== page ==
Samuel 72 days ago

Juicy stuff well covered I’d go as far as to say that the referee was a key component in keeping it a tasty spectacle

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Wonton 6 hours ago
Why Scott Robertson may need to ease big names aside for All Blacks' flexibility

One game against Fiji is not enough to show that a player is ready to play the likes of South Africa. Spreading the ball wide too much increases the risk of turnovers and we turned the ball over 20 times against Fiji which is a lot more than what we did in the two England tests. We actually turned the ball over the same amount of times (20) against England in the 2019 semi final which we lost. Fiji didn’t make us pay for those turnovers but other teams will. In the 2nd test against England this year we had 100% success rate on attacking rucks. That’s the first time the AB’s have achieved this since the 2019 opening game of the RWC against South Africa. South Africa won last years RWC and Jesse Kriel did not pass once. The days of the Conrad Smith type centre might be over. Also Conrad Smith debuted in 2004 but he did not become an incumbent until Nonu did also in 2008. As for Rieko Ioane he and Jordie Barrett put in some very strong midfield hits in the 2nd test forcing turnovers several times. Rieko Ioane hasn’t played wing in years. If Proctor is moved to 13 then the best I think Ioane can hope for is an impact player off the bench. He does not have the aerial game of Caleb Clarke or the workrate of Tele’a for 11 and going to be selected over Jordan at 14. However its much too early to replace Rieko with Proctor. Rieko was excellent in the knock out rounds of the RWC. All Proctor has to show on his test CV is a good game against Fiji.

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Nick 8 hours ago
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Its almost like you read my comment on the other site on sunday morning Nick - you flagged all the same examples! 😝 Frost was motm for mine. That eg in the 56th minute in particular impressed me, nothing but sheer effort and a dupont/smith-like tracking line behind the D. Surely an effort like that from frost marries perfectly with that quote from schmidt at the start of the year about effort and work rate being 70-80% and talent is just the icing on top… What it also showed though was the players not making that effort, in that example he goes past both valetini and ikitau, and in the eg that finished with valetini scoring hunter paisami barely breaks a canter to support the break. And then there was the chase from wright and lancaster for the 2nd georgian try! One blemish - at kickoff I saw frost miss or get bumped off a few tackles and I felt like I saw what has been holding his selection back. I think because he is so big and is trying to get low to tackle, he seems to dip his head and ends up losing his balance or ability to adjust and ends up missing or making a soft hit. I think in the first 2 minutes he misses or makes 2-3 soft tackles, but you could clearly see the work rate and desire! He (the pod) also missed a kick restart or two? Also very happy to see harry wilson back in the fold. What impressed me from him wasn’t all the usual stuff he is known for, but all the other bits that usually let him down. He looked surprisingly good in the air at lineout time, physical at the breakdown, and good in the maul peeling off 3 georgians for one of the maul tries. Id have frost, skelton, wright as my 4-6 with LSL and wilson on the bench. i’m once again unconvinced by tom wirght - he was very good game 1, but game 2-3 he was back to more rocks than diamonds. There is no real other player to usurp him really so he stays in the team for now but I think Joe should put kellaway wherever he serves the team best and wright can be moved around him. Did donno do enough to overtake noah? My gut says no. They clearly had a plan to attack more so he looked better in that regard because he just had more opportunity, but they looked better off tate (who had a v good game also) then they did off donno.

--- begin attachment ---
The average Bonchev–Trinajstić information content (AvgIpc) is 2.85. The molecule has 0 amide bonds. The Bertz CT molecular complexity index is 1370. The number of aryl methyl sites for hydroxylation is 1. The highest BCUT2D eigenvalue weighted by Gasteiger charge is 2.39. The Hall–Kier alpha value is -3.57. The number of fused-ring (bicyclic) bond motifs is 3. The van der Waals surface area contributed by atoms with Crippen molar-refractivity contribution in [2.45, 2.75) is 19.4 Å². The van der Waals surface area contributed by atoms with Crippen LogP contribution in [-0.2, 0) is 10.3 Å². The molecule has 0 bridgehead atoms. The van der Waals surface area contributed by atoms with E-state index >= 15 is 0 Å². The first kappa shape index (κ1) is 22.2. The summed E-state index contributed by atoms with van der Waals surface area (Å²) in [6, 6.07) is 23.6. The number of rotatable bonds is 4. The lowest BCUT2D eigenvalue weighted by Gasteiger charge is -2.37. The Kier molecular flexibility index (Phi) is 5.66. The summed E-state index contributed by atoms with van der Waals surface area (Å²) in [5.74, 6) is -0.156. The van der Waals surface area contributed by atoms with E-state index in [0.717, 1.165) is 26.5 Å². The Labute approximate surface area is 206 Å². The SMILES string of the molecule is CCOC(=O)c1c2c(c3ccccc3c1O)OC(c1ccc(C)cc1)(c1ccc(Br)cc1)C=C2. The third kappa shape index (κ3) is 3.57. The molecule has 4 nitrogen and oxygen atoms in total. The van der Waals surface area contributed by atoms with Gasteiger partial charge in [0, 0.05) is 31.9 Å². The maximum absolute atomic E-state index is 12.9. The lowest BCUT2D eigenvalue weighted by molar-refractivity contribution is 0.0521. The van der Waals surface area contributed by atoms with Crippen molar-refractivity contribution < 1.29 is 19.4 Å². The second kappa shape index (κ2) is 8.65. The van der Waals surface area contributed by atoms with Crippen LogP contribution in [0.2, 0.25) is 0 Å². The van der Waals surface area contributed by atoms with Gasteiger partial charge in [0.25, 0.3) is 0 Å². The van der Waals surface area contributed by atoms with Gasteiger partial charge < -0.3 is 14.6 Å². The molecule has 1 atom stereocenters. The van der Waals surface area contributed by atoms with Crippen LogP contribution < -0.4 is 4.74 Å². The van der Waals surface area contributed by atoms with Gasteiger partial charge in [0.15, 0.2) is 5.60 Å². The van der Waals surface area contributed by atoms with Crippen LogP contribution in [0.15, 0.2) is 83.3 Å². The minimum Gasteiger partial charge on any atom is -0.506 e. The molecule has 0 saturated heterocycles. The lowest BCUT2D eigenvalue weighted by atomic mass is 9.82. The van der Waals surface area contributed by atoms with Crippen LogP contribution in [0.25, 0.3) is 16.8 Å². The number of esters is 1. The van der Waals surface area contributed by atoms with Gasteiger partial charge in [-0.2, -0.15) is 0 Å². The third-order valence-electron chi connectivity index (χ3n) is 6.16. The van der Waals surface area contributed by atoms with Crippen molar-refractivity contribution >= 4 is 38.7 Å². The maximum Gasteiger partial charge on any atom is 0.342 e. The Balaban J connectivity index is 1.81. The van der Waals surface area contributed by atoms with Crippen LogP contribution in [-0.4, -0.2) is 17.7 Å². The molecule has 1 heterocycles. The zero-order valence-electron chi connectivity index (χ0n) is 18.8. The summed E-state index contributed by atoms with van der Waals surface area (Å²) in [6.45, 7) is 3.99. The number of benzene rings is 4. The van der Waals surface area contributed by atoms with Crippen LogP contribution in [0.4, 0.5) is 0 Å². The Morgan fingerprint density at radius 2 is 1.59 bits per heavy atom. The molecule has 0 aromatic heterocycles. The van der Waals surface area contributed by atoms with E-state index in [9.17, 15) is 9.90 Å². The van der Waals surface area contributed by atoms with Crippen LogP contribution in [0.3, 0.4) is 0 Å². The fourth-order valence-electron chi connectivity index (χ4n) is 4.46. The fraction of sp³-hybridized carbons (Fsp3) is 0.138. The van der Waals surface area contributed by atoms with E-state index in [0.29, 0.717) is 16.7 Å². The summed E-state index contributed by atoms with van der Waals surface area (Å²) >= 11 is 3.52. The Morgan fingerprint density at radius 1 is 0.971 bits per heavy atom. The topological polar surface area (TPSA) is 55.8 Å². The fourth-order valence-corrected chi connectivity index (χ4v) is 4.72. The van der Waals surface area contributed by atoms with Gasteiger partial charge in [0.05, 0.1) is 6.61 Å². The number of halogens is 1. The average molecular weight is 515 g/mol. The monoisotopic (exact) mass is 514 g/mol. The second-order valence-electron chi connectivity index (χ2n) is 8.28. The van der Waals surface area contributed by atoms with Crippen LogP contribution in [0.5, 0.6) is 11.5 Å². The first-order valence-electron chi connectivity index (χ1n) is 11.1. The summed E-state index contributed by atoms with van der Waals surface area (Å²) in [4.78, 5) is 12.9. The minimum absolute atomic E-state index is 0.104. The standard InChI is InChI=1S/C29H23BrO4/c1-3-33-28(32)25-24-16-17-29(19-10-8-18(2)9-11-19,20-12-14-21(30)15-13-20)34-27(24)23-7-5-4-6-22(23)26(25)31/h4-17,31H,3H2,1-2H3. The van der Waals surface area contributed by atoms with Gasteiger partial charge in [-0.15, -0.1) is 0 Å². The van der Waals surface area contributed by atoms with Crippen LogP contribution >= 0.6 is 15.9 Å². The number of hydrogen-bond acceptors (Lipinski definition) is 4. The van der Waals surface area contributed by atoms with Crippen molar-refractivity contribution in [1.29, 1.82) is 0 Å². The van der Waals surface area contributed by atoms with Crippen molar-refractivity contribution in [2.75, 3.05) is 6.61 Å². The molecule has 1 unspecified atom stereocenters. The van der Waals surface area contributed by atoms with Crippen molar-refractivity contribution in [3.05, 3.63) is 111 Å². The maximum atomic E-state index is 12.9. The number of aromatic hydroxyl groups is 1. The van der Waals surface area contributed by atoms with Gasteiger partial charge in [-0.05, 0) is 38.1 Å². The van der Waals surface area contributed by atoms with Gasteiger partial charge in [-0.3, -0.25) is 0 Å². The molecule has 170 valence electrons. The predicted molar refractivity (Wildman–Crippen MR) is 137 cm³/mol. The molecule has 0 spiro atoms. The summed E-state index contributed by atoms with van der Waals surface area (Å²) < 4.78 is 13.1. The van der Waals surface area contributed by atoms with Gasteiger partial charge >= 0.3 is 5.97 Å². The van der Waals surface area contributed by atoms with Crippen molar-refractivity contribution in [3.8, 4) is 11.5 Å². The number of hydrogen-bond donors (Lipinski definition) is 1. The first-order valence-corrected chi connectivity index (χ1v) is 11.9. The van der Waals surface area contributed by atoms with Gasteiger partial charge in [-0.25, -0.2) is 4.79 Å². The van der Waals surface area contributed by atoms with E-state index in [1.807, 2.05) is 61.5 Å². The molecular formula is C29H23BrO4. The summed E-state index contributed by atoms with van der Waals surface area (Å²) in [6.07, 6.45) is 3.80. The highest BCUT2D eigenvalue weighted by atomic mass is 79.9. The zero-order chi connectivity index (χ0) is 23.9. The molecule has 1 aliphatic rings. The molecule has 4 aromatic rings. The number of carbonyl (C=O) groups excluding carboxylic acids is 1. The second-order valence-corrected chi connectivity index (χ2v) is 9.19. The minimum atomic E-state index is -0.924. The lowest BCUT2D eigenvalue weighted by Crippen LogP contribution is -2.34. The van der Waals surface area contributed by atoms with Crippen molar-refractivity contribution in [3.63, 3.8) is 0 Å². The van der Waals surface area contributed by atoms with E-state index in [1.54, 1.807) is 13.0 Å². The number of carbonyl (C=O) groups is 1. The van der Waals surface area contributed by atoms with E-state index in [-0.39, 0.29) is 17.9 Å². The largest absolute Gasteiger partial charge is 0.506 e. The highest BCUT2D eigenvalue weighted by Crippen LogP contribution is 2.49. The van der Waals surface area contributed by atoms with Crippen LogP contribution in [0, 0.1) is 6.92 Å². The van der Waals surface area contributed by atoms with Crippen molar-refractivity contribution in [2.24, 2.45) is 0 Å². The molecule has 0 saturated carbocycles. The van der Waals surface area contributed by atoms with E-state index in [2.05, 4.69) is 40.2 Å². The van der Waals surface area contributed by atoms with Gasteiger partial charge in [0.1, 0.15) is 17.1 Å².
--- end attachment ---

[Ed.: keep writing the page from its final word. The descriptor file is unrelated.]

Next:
31 Go to comments
FEATURE How 'gazelle' Nick Frost thawed the hearts of Wallaby fans at Suncorp How 'gazelle' Nick Frost thawed the hearts of Wallaby fans at Suncorp